Thursday, March 31, 2011

Solar water heating systems

Have you folks noticed the price of gas lately? Holy cow! The conflict in Libya has made things very unstable for those nations with an oil addiction, and of course, the US is one of them.

We live in New England, where winter hasn't quite let her grip on us go yet. In fact, we're expecting a freak nor'easter overnight, which I am convinced will be all rain. It better be! I can't do 12 more inches of snow, and I doubt my daffodils can either.

Regardless of that all, we heat our home using home heating fuel. We go through about 1200-1500 gallons of heating fuel per winter. We usually coast through the warmer weather with whatever remains from winter. We own a house with less than 1000 square feet, and we keep the thermostat at 62°F (16.7°C) throughout the winter. We still burn through that kind of fuel. And when fuel is around $3.70/gallon (we saw some the other day for $3.96!), we feel something needs to be done.

The boiler was shot when we bought the house. We considered natural gas instead of buying a new boiler, but they wanted thousands and thousands of dollars just to hook us up to the pipeline in the street. Buying a new boiler was a cheaper alternative at the time, and I'm not sure I want to come off one nasty addiction only to form another nasty addiction to something just as bad. (Don't think natural gas is that bad? Watch Gasland, do some research, be proactive and read up!)

So I was watching This Old House while folding the laundry at some point. They were installing these big things like looked like solar panels on a home outside of Boston. I was kind of chuckling to myself thinking they should wait on the solar panel thing - it'll get cheaper and more efficient! But no, they were installing a solar water heating system. Mind blown instantly. I had never heard of these systems, probably because it wasn't always feasible to install up here in the northeast.

Apparently, they can supplement your heating system, and really, I'll do anything to save money on 1350 gallons of fuel at $3.65/gallon and climbing every day. Oil never goes down for long! The system seems pretty practical, and really, the only reason I would even consider it at this point is because I trust This Old House.

There are a ton of tax credits and rebates on these systems, too. I did some reading, and it looks like we could get something like this installed on our home for less than $2,000, after all is said and done. Of course, I've yet to call anyone to get an actual estimate, but I wonder about it a lot, and I think it's worth looking into.

How does your home heat itself in the colder months? Are you lucky enough to live where the sun is abundant and the temperatures are mild? Do you use fuel, electricity or gas? Do you know anything about these solar water heating systems?? I'd love to hear your opinions!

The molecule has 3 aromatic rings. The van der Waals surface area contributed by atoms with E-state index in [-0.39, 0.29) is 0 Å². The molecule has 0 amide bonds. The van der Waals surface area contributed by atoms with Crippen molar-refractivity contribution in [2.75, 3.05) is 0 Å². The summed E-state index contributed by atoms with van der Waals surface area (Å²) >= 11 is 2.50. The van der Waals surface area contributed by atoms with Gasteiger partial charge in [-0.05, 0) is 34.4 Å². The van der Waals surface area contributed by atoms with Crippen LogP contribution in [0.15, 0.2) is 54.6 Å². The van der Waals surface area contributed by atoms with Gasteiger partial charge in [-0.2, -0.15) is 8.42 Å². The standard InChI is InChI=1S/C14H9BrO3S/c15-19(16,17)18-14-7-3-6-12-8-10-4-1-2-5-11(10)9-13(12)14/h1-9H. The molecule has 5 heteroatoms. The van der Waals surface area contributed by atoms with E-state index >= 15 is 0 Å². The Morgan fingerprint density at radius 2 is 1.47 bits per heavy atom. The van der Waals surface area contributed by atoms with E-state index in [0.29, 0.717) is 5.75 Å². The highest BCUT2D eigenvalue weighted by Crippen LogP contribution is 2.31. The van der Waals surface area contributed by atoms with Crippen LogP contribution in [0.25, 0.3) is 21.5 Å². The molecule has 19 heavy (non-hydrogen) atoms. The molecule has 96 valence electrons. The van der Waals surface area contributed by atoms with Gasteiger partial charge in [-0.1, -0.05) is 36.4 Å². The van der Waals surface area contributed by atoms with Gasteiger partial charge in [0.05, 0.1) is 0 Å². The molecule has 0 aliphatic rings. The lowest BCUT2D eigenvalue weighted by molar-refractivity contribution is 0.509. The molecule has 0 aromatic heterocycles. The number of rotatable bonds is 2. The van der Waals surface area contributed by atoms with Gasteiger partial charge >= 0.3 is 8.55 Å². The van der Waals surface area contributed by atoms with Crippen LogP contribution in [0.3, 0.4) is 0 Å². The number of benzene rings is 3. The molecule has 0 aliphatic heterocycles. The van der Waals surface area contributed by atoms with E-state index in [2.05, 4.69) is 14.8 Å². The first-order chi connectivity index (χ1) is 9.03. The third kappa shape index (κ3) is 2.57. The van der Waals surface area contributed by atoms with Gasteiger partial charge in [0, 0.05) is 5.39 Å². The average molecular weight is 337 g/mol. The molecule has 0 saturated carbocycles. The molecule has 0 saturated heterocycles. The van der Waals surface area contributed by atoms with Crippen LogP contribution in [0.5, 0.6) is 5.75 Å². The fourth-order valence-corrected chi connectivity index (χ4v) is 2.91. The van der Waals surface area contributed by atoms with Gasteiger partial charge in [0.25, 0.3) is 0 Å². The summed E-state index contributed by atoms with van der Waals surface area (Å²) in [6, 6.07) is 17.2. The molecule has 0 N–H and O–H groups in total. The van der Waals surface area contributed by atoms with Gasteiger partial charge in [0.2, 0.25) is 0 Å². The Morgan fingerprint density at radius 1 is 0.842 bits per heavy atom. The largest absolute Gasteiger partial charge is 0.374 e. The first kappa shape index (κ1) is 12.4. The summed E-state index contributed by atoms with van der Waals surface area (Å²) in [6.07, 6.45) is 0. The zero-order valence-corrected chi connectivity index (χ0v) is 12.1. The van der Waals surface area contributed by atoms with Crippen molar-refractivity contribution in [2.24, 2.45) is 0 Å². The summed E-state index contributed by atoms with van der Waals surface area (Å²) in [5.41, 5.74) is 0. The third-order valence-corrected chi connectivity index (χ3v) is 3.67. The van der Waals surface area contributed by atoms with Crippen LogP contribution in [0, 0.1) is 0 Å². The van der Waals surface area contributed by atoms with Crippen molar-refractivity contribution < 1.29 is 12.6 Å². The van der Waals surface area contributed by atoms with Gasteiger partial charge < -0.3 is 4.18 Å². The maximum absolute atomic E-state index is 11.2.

Nicole said...

I think it is a great idea. We heat with natural gas because that is how the place is set up (and we rent). I keep the house at 65 degrees and we still pay $130 and up during the winter months. I've got three kids...that is a lot of money to fork out each month! Plus electric has been running us $120 a month. CRAZY. If I owned my home I would look into any way to save money.
That's my two cents worth ;-)

Tasha said...

How long will it take to earn back what it cost you to put in, though? And do you actually get enough sun up there that it'll cut down much on your other bills?

Tasha said...

Ours is all electric. We've got it budget-billed, so we pay about 156$/mo year round. That's not so bad, I don't think, especially since our house is nearly 3000 sq feet . . .

Sassafrass said...

We get a lot of sun! Not quite as you folks down in the southwest, but then not many places in the US do.

The install would pay itself off in savings in under 3 years, if my numbers are right. Of course, it depends on the actual efficiency vs. the theoretical efficiency.

But then again, anything to defer the costs of oil will help. I'm willing to do almost anything! I'm terrified of the oil prices, and I hate thinking how reliant we are on it!

Sassafrass said...


that would hold so much yarn and so many kitties

Made by Hand on Planet Earth said...

We heat with wood, which, as people say around here, warms you three times. Once when you cut it, again when haul it in, and a final time when you burn it. It's great heat, and we use up fallen trees and clean up the woods around us, so we pay in labor. There's noting like wood heat! I absolutely love it, even if it is a mess. But I know wood isn't an option for many homes, especially within city limits.

You are right about GasLand... there have been people from the middle east in our valley trying to convince us to allow hydro fracking! They are as evil as monsanto, in my opinion. My neighbor and I are campaigning against that, very hard. You understand why, since you are aware of the evils already.

I say go for that solar option. Things are more reasonable all the time! If you have sun, and you get good rebates and credits, it's worth the investment up front. Let us know what you decide...

Michelle said...

Solar has been popular over here in Australia for quite a while. A lot of people have heaps of panels on their roof and they sell the excess electricity back to the power companies. It is expensive to set up, but it pays off in a few years. There are also a lot of government rebates to encourage people to go solar - sadly those rebates are now being phased out.

Selene McGraw said...

The use of solar powered technologies is becoming more prevalent. And with the numerous benefits, it's not hard to understand why many people see these as better alternatives.